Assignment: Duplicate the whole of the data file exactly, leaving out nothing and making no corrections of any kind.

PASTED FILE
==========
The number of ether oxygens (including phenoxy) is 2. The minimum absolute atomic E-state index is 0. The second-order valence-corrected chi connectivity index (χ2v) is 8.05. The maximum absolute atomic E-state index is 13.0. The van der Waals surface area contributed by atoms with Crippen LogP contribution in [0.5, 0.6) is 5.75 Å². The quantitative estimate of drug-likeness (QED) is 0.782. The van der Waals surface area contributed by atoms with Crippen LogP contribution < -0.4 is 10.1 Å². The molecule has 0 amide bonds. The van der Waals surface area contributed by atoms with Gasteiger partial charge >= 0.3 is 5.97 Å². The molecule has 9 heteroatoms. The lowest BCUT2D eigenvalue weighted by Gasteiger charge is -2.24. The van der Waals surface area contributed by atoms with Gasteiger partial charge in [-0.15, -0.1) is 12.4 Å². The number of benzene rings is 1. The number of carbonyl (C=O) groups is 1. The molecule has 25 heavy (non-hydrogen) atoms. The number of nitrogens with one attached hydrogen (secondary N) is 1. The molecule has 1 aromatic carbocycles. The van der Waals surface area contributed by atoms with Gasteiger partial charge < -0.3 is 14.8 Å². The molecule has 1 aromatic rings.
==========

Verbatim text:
The number of ether oxygens (including phenoxy) is 2. The minimum absolute atomic E-state index is 0. The second-order valence-corrected chi connectivity index (χ2v) is 8.05. The maximum absolute atomic E-state index is 13.0. The van der Waals surface area contributed by atoms with Crippen LogP contribution in [0.5, 0.6) is 5.75 Å². The quantitative estimate of drug-likeness (QED) is 0.782. The van der Waals surface area contributed by atoms with Crippen LogP contribution < -0.4 is 10.1 Å². The molecule has 0 amide bonds. The van der Waals surface area contributed by atoms with Gasteiger partial charge >= 0.3 is 5.97 Å². The molecule has 9 heteroatoms. The lowest BCUT2D eigenvalue weighted by Gasteiger charge is -2.24. The van der Waals surface area contributed by atoms with Gasteiger partial charge in [-0.15, -0.1) is 12.4 Å². The number of benzene rings is 1. The number of carbonyl (C=O) groups is 1. The molecule has 25 heavy (non-hydrogen) atoms. The number of nitrogens with one attached hydrogen (secondary N) is 1. The molecule has 1 aromatic carbocycles. The van der Waals surface area contributed by atoms with Gasteiger partial charge < -0.3 is 14.8 Å². The molecule has 1 aromatic rings.